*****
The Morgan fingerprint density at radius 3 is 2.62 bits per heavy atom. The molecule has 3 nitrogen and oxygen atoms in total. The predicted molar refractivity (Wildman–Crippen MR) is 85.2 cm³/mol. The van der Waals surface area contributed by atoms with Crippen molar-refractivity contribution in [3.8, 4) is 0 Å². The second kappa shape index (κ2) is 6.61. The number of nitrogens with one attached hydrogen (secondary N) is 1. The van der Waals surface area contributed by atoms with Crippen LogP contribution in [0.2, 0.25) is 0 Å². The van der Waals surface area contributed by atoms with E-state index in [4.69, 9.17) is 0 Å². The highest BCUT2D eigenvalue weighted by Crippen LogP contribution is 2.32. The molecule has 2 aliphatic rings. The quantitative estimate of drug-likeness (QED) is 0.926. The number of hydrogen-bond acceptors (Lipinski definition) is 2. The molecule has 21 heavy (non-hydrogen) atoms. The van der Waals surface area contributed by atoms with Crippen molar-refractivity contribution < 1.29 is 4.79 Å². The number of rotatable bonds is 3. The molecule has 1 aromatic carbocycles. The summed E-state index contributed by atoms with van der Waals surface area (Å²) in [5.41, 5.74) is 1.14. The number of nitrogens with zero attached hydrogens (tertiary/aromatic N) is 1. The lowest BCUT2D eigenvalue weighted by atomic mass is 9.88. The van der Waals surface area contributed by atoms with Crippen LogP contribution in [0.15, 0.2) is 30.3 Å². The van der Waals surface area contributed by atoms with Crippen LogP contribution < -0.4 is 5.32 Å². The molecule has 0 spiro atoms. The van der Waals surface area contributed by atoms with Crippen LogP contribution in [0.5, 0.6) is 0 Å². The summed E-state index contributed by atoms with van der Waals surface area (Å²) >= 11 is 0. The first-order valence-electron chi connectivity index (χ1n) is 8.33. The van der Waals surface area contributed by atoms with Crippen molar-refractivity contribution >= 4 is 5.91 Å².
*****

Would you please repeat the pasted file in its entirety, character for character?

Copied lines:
The Morgan fingerprint density at radius 3 is 2.62 bits per heavy atom. The molecule has 3 nitrogen and oxygen atoms in total. The predicted molar refractivity (Wildman–Crippen MR) is 85.2 cm³/mol. The van der Waals surface area contributed by atoms with Crippen molar-refractivity contribution in [3.8, 4) is 0 Å². The second kappa shape index (κ2) is 6.61. The number of nitrogens with one attached hydrogen (secondary N) is 1. The van der Waals surface area contributed by atoms with Crippen LogP contribution in [0.2, 0.25) is 0 Å². The van der Waals surface area contributed by atoms with E-state index in [4.69, 9.17) is 0 Å². The highest BCUT2D eigenvalue weighted by Crippen LogP contribution is 2.32. The molecule has 2 aliphatic rings. The quantitative estimate of drug-likeness (QED) is 0.926. The number of hydrogen-bond acceptors (Lipinski definition) is 2. The molecule has 21 heavy (non-hydrogen) atoms. The van der Waals surface area contributed by atoms with Crippen molar-refractivity contribution < 1.29 is 4.79 Å². The number of rotatable bonds is 3. The molecule has 1 aromatic carbocycles. The summed E-state index contributed by atoms with van der Waals surface area (Å²) in [5.41, 5.74) is 1.14. The number of nitrogens with zero attached hydrogens (tertiary/aromatic N) is 1. The lowest BCUT2D eigenvalue weighted by atomic mass is 9.88. The van der Waals surface area contributed by atoms with Crippen LogP contribution in [0.15, 0.2) is 30.3 Å². The van der Waals surface area contributed by atoms with Crippen LogP contribution < -0.4 is 5.32 Å². The molecule has 0 spiro atoms. The van der Waals surface area contributed by atoms with Crippen LogP contribution in [0.5, 0.6) is 0 Å². The summed E-state index contributed by atoms with van der Waals surface area (Å²) >= 11 is 0. The first-order valence-electron chi connectivity index (χ1n) is 8.33. The van der Waals surface area contributed by atoms with Crippen molar-refractivity contribution >= 4 is 5.91 Å².